Twelve years before the Montgomery bus boycott in 1955, Parks worked to investigate cases of black men falsely accused of rape – a common pretext for lynching – and blacks sexually assaulted by whites.

Historian Danielle L. McGuire documents this overlooked aspect of Parks’ biography in Down the Street: Black Women, Rape, and Resistance – A New History of the Civil Rights Movement From Rosa Parks to the Rise of Black Power.

Too often, when we discover historical figures and successful people, their social networks are obscured. We tend to see them as if they have sprung fully formed into the world. But that’s not how change works in reality, says Centola.

“Social networks are the lifeblood of the coordination that allows a large number of ordinary people from all walks of life to act together,” he writes. “When people act as a coordinated whole, then the action of any person – that of Rosa Parks, for example – carries with it a mass of anonymous people. This is how revolutions are started.

So, as Centola explains, if we are to see how change really works, the first step is to ‘stop looking for the people in the network and instead start looking for the places. ”

Places like Holt Street Baptist Church, where King and other local leaders of the time met to strategize and organize the Montgomery bus boycott. Today, the historic church is unfortunately abandoned.

When I think of our current church attendance crisis, I think of my own church, a Maywood Baptist congregation that is going through its own challenges.

As in the Catholic parishes of Oak Park, membership is declining. Our pastor in his fifties passed away a few years ago. Next weekend, we will be responsible for selecting his permanent successor. I do not attend services very regularly, so I decided to withdraw from the vote (we will choose one candidate from five finalists).

However, I still consider myself a member. This church, after all, was where I grew up, where I was raised, and where I developed.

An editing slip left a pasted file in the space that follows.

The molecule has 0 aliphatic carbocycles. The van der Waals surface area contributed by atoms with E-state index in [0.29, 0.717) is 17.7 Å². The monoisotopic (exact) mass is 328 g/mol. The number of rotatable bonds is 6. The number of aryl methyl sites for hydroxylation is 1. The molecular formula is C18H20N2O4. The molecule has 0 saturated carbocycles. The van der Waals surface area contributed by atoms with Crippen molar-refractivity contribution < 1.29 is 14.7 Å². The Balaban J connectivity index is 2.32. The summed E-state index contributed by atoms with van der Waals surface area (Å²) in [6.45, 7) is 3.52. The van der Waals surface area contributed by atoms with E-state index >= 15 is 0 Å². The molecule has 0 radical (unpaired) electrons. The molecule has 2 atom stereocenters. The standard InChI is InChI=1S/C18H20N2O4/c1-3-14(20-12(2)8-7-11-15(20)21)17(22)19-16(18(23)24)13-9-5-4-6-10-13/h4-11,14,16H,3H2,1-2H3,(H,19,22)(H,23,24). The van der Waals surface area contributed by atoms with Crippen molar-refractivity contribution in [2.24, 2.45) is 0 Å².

Sunday was a production, from morning until late in the evening, where I often fell asleep on the benches, often to the sound of the preaching of my relatives (my grandfather, my stepfather, my grandmother and a great aunt were all ministers, assigned on a rotating schedule, to deliver a sermonette on any given evening).

Prior to these late night Vespers services, as they were called, a small group of us would come together for what was called the Baptist Training Union or BTU, for short. It lasted about an hour in a room browsing the scriptures before meeting to sing hymns and share testimonies.

The experience, just like Sunday school 10 hours earlier, stuck with me. I now realize that it has helped build character, provided lessons in reading and comprehension, and built a strong network around me that I don’t think I could get elsewhere.

One of my Sunday school teachers was Don Williams, who was also a pastor in my church. Williams, the father of Cook County Clerk Karen Yarbrough, was the second black mayor of Maywood (the first black mayor of Maywood, Joe Freelon, was the longtime chairman of our church’s deacons council).

Williams was also once the head of the Maywood branch of the NAACP, where he discovered a bright, charming and enthusiastic young student leader and decided to nominate the teenager to be the local youth leader of the civil rights organization. . That boy was Fred Hampton.

Various institutional nodes, whether churches or civic organizations like the NAACP, often interconnect, creating amplifying effects. Don Williams, Joe Freelon, Fred Hampton. I deeply feel their cumulative influence within me and this sense of history and tradition nourishes my own sense of purpose.

It is a powerful thing to know that you are not alone in the world, that you are part of a community of people who were before you; who live, struggle and have their being by your side; and who will come after you.

What happens, as Larkin asked many years ago, when these constraining institutions wither and die (“a less recognizable shape every week, a more obscure purpose”)?

I trust Larkin’s answer. Humans will be forced to recreate them, “since someone will always catch a thirst within himself to be more serious.”

Whether or not it is possible, in our lonely TikTok and Twitter era, to create such effective alternative institutions to weave social networks strong enough to spark the moral revolutions the world so desperately needs right now is another question. .